Manufacturing Sector

According to the Caixin General Purchase Managers Index (PMI) the index for February 2020 fell to 40.3 as a result of the impact of the coronavirus, this is the first time that the number falls below the 50-point margin since the survey began in April 2004. This means that production was significantly reduced during the month of February, with many companies operating below 50% of their normal capacity.

 

Diverse media in China and abroad identify the exporting economies of Asia as the main affected by the current situation, Singapore and Hong Kong mainly. However, the dependence on China’s supply chains of Asian manufacturing economies will also create production disruptions, thus affecting the result of exports from countries such as Korea, Japan, among other Southeast Asian countries.

 

Although Chinese media report that the main manufacturing provinces have restarted operations, the reality is that the majority of migrant workers, who form the workforce in the country’s manufacturing centers, have not yet returned to factories, either by lack of transport or to avoid mandatory quarantine prior to joining a company.

 

Given this situation, businessmen and authorities have had to implement measures such as offering free transportation and lodging to migrant workers, as well as subsidies to companies that hire personnel.

 

The second problem faced by manufacturing centers is interruptions in the supply and shortage of materials. The above is caused by the transport controls implemented in the provinces, as well as the lack of personnel operating the transport.

 

In addition, shipping companies have been affected by their operations, due to lack of personnel, as well as mandatory quarantines implemented in countries in the region.

 

Tourism

China is the main exporter of tourism in the region, Southeast Asian economies, as well as the Special Administrative Regions of Hong Kong and Macao have been severely impacted by travel restrictions on Chinese citizens.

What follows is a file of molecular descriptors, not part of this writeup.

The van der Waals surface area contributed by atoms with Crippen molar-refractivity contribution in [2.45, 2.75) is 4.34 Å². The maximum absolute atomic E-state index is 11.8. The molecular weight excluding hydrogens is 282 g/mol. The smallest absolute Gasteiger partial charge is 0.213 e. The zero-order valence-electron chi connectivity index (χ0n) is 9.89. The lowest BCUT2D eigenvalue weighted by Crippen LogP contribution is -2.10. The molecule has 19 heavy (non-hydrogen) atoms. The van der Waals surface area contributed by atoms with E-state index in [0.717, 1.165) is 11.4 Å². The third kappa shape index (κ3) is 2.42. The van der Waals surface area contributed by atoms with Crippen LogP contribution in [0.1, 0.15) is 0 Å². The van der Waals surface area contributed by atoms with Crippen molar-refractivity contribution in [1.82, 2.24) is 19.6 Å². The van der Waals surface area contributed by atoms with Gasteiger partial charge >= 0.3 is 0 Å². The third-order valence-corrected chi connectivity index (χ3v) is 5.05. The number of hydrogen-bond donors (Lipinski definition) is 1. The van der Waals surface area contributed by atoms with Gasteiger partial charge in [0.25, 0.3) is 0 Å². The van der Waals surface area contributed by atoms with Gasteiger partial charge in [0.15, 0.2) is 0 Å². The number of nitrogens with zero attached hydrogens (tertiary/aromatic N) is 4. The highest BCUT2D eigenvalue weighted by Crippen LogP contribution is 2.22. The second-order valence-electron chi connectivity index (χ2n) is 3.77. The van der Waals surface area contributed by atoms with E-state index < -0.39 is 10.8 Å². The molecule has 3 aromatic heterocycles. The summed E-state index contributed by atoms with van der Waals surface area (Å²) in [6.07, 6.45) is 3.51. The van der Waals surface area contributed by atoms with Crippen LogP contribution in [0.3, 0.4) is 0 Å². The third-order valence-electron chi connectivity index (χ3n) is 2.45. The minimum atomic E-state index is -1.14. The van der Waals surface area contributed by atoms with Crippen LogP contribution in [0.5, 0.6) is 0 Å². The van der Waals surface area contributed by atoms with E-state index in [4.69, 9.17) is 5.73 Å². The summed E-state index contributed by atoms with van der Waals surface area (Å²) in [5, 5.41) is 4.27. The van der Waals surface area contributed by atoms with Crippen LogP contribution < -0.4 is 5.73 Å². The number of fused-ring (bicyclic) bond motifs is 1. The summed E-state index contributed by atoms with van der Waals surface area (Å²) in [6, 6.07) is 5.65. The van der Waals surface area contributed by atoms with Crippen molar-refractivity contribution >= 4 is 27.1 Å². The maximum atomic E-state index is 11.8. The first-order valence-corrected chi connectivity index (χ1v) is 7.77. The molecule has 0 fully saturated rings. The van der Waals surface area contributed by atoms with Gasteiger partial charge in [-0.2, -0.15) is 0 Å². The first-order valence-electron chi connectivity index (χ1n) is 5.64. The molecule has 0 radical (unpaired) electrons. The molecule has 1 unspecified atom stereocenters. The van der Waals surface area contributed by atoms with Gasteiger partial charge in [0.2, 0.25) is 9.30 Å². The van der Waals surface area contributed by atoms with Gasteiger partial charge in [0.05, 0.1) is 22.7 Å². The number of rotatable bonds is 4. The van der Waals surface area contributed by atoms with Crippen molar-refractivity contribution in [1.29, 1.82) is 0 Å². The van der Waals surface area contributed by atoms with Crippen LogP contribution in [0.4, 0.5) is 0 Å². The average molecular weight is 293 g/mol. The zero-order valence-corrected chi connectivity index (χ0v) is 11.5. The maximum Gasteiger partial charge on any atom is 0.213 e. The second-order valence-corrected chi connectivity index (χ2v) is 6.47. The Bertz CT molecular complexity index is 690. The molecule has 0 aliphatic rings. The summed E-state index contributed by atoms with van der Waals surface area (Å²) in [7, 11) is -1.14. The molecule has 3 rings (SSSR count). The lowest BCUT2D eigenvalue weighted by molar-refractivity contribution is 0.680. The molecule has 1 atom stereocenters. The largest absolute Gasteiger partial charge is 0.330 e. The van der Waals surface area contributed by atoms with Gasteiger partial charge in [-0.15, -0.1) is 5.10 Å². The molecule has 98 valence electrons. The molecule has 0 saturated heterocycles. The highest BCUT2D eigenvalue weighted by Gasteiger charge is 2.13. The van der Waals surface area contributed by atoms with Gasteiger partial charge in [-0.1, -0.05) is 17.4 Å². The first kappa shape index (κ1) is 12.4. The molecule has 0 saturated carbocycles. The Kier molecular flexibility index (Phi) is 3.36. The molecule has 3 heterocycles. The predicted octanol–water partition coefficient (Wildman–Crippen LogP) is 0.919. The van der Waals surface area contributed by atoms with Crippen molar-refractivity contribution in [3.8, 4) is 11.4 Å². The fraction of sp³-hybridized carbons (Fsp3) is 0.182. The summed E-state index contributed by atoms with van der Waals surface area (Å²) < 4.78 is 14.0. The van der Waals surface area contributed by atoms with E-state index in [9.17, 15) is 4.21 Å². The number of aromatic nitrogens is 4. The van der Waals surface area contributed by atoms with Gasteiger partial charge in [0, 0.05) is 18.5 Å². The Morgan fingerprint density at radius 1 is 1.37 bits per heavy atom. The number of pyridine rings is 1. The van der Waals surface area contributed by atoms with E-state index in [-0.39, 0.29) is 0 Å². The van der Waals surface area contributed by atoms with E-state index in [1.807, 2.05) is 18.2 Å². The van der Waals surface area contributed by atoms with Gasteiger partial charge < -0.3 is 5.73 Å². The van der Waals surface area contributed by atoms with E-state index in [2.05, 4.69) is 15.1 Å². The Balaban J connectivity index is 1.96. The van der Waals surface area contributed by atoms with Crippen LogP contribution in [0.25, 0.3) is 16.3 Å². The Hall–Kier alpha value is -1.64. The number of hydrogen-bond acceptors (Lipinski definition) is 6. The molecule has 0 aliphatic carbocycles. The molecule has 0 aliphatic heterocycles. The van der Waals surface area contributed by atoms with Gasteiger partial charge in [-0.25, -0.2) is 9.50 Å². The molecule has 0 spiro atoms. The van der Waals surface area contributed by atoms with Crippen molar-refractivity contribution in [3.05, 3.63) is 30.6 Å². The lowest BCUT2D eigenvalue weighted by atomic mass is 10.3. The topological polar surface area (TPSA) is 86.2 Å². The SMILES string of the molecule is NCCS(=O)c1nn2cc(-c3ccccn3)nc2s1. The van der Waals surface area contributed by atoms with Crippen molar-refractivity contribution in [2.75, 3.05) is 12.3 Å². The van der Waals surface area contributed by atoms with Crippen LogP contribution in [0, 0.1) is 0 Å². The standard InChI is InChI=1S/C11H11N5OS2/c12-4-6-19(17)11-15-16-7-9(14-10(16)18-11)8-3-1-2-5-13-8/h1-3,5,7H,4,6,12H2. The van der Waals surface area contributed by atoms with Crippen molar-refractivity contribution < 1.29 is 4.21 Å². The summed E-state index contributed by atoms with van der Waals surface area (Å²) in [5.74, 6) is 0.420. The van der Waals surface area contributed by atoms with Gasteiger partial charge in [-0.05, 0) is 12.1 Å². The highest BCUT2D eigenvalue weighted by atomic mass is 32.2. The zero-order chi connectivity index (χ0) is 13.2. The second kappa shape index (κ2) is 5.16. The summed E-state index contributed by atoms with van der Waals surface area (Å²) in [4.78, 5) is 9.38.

In recent days, the hotel sector in Hong Kong has registered one-digit occupancy rates, as well as a significant number of restaurants that have had to close due to lack of tourism.

 

For its part, Macao kept the casinos closed for 15 days as a measure to prevent the spread of the virus, seriously affecting the tourism and entertainment industry.

 

In recent weeks, multiple events, trade shows, and conventions have been canceled, and in fact, it is expected that the Tokyo 2020 Olympics will be rescheduled by the end of the year.

 

On the other hand, the reduction of flights in the region, as well as the imposition of quarantine for citizens or people who have been in countries with reported coronavirus cases have caused staff cuts in regional airlines, as well as unpaid licenses for air personnel and airports.

 

Retail Sales

In the same way, analysts report a great impact on retail sales, media report impact on retail sales, mainly in destinations with duty-free offer and high purchasing power such as Korea, Singapore, Japan, and Hong Kong.

 

In these economies, media report closures and reduction of opening hours in the main department stores, while economic authorities and developers begin to announce measures to mitigate the impact such as income and cash subsidies.

 

However, online sales and e-commerce platforms have increased substantially. Therefore, support and subsidy schemes have been created to promote SME products and temporary employment for people affected by the health crisis.

 

Minister of Commerce (MOFCOM)

On February 11, MOFOCOM issued a circular to local commercial agencies for the purpose of stabilizing and promoting foreign investment in China, minimizing the impact of the epidemic. MOFCOM notes, among several actions, to make use of agency platforms located abroad to promote investment and cooperation projects, adopt different policies to address various business sectors and measures aimed at overcoming obstacles, implement business, facilitation policies, guide companies in tax, finance, tax, social security, employment, and government procurement matters and treat foreign companies in a non-discriminatory fashion.

 

Conclusion

It is difficult to predict the total impact that the coronavirus outbreak will have on the Chinese economy and in the Asia region. MOFCOM aims to stabilize the impact to present and future foreign investment, but the listed actions do not specify whether subsidies, loans or incentives will be granted to such investment.

However, it is clear that unlike the SARS outbreak in 2003, today world economies have greater interaction with China, and in some sectors, they are widely dependent. This greater integration will definitely affect the prospects of global economic growth, where recovery will depend on how quickly the epidemic outbreak is controlled.